Curriculum intent

The physical education department presents a curriculum that inspires students to be successful and to excel in physically demanding activities. It provides a gateway for young people to become confident in a way which supports their physical, mental and social health and fitness throughout life. It also offers students the opportunity to compete and build character.
The PE curriculum adheres to four main purposes to ensure that all students are given the best experience possible. These purposes are as follows;

  1. That students are physically active for sustained periods of time.
  2. Students will develop competence to excel in a broad range of physical activities.
  3. Teachers will educate students on the benefits of exercise and encourage them to live healthy, active lives.
  4. Students shall engage in competitive sports and activities both in and out of school.

The PE department have a clear vision of what a good education looks like and it strives to ensure that the curriculum is the very best it can be by supplementing the already outstanding practical elements of the subject. This is accomplished through the delivery of a knowledge based curriculum that includes a distinctive ‘theoretical’ aspect to core PE lessons where students learn what constitutes a healthy active lifestyle and how sport contributes towards physical, social and mental well-being. The introduction of termly theory lessons comprising of fitness components, methods of training, fitness testing, eating well, eating disorders, mental health issues and the benefits of exercise significantly contribute to this.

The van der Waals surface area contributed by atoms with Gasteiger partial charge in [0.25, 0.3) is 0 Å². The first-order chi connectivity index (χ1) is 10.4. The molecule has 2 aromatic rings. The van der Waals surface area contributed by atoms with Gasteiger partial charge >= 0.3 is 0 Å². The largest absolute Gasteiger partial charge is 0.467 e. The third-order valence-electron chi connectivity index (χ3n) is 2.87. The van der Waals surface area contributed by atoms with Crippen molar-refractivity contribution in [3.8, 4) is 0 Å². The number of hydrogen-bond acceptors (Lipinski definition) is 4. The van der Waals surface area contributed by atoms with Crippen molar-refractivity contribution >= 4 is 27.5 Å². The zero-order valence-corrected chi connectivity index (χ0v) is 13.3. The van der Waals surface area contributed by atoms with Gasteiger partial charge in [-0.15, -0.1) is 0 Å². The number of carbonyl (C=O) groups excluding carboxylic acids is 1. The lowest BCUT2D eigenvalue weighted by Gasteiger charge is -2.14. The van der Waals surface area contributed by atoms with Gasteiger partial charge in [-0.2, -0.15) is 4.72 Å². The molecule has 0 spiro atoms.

PE is of upmost importance to all students at QEA. Not only does it provide several short term physiological and mental benefits, it also embeds powerful knowledge into the minds of our students. As a result, students’ participation in regular physical exercise beyond school years is more likely to be sustained which will lead to wholesome long term health. This educated mind-set (along with the students’ enjoyment, the opportunity to develop vital communication and teamwork skills and the vital life lessons experienced) make it a subject with true value.

Christian distinctiveness

In PE we explore Christian distinctiveness in various ways. Students and teachers often engage in discussion about QEA’s nine core values and those who demonstrate them are praised and celebrated.
Students frequently demonstrate ‘togetherness’ through teamwork and co-operation when performing in teams. Nurture is often displayed towards others when developing techniques. Honesty and truthfulness is exhibited through participation in competition or when umpiring/refereeing games. Knowledge and wisdom is shown throughout class discussions (during the recall, I do, we do and you do parts of the lesson).
Students are encouraged to show empathy, being gracious in success and in defeat. Teaching students about sportsmanship encourages them to show good morals, kindness, and reconciliation along with the willingness to play fairly at all times.
Good manners are none-negotiables in PE.

Knowledge in PE

The PE department have a carefully considered five year plan. Although students participate in many of same sports/activities throughout year 7 to 11, there is a distinct evolution in the knowledge and skill sets acquired from one year to the next. Each step of the five year plan is advanced so that students are appropriately and proportionally challenged during each phase – be this through acquiring and developing of skills, application of skills in competitive situations or in the understanding and application of rules, regulations and tactics.